If you are a blogger, a freelance writer, or anyone who participates in online discussions, you know how annoying anonymous comments can be. These commenters, commonly referred to as “trolls” out here on the Internet, typically hide behind a mask of anonymity and write inflammatory comments on any number of subjects. Now, if one state senator has his way, posting anonymous comments online will be illegal, at least in his home state of Illinois.
The bill, officially named the “Internet Posting Removal Act,” was recently introduced in the Illinois state Senate by Democratic (and apparently thin-skinned) Senator Ira Silverstein. The proposed bill essentially requires that anyone who comments anonymously must reveal their identities or their comments will be removed.
More specifically, the proposal states that a “web site administrator upon request shall remove any comments posted on his or her web site by an anonymous poster unless the anonymous poster agrees to attach his or her name to the post and confirms that his or her IP address, legal name, and home address are accurate.”
Believe it or not, this isn’t the first time that government has tried to stamp out Internet trolls. Last year, Arizona’s governor signed into law, House Bill 2549, which was originally aimed at banning Internet trolling altogether, but it was stripped down to protect individuals from online harassment. Around the same time, New York Republicans proposed a similar bill that one Republican assemblyman said would eliminate “mean-spirited and baseless political attacks that add nothing to the real debate.”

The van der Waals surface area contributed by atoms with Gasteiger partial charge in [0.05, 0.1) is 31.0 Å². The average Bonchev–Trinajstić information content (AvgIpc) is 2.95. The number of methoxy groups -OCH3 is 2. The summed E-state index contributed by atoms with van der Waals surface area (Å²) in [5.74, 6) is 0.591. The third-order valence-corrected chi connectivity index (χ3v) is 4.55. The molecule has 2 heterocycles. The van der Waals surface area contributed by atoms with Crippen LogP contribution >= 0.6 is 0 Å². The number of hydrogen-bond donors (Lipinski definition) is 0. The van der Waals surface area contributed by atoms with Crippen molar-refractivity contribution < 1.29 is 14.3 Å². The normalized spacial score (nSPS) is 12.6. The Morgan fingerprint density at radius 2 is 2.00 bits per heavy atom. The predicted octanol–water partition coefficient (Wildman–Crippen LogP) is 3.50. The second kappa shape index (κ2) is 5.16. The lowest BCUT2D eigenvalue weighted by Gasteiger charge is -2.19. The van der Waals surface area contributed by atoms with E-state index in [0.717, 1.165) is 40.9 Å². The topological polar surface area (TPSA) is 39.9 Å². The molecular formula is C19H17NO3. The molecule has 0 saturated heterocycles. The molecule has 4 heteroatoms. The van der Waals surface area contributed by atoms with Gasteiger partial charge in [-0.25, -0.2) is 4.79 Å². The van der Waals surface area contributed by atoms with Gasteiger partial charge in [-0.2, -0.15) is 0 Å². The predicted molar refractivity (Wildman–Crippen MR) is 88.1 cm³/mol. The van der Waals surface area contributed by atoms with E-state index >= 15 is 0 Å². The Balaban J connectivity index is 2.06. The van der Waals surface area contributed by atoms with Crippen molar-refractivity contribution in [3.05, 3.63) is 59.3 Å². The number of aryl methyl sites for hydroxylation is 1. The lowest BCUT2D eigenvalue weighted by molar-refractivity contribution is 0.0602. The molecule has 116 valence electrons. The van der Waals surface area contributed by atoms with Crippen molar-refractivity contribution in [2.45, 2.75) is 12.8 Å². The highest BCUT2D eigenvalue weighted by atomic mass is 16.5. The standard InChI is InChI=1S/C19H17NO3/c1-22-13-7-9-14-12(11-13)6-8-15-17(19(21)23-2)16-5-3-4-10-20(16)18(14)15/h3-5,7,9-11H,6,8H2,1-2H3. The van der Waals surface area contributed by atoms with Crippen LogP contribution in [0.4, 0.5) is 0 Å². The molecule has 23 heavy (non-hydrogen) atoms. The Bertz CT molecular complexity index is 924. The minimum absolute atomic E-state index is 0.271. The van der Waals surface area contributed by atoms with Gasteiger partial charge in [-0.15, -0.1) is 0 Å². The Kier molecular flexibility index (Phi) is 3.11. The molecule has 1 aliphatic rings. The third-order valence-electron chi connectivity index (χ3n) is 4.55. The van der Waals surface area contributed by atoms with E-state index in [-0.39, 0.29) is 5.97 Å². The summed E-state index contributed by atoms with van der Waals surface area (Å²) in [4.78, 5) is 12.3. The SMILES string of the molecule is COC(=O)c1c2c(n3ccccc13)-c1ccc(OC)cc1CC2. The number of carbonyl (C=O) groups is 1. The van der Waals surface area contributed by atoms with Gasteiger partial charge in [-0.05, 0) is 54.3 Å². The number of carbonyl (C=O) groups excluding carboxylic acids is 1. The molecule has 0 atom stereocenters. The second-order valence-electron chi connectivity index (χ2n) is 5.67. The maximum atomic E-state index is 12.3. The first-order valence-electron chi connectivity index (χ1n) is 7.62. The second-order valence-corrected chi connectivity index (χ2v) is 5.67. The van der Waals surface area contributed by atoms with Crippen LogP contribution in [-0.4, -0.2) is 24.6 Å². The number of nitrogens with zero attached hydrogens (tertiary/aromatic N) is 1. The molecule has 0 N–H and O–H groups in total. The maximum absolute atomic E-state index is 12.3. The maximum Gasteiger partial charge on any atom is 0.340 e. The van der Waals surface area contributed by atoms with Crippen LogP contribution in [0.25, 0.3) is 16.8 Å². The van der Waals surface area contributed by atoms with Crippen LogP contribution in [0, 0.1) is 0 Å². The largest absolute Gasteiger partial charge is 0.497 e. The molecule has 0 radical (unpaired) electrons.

The problems with such laws are really insurmountable.
With respect to the proposed Illinois law, one has to wonder… upon whose request shall the administrator remove the comment? Who is responsible for verifying the poster’s personal information? Oh… and, of course, there’s the obvious question… WHO in their right MIND is going to give out their home address when commenting online?
No one and I suppose that’s the point.
While many anti-troll proposals are, according to their sponsors, meant to curb cyber-bullying and online harassment, I’m often left wondering if these bills aren’t self-serving.
I imagine that, like many of his peers, Senator Silverstein has been subject to some pretty harsh online criticism and, like most politicians, he likely doesn’t like criticism.
It’s not just politicians, though. Celebrities, bloggers, writers, and even unwilling subjects of news articles are subjected to online criticism. Hell, anyone with a social media account can fall victim to anonymous criticism.
As a writer, I have been ridiculed, criticized and even threatened by anonymous trolls, but there are better ways to deal with harassment and cyber-bullying than banning anonymous comments online. Hell, in some cases, I actually support trolling.
Look, I’m the type of person that signs his name to what he writes and I accept the consequences, but there are some people that shouldn’t be expected to. Whistle-blowers, victims or anyone who has a legitimate fear of retribution for stating their opinions come to mind.
The bottom line is that everyone has a right to anonymity and the constitution protects anonymous free speech. I guess, in addition to not understanding how the Internet work, Senator Silverstein forgot all about that silly little document.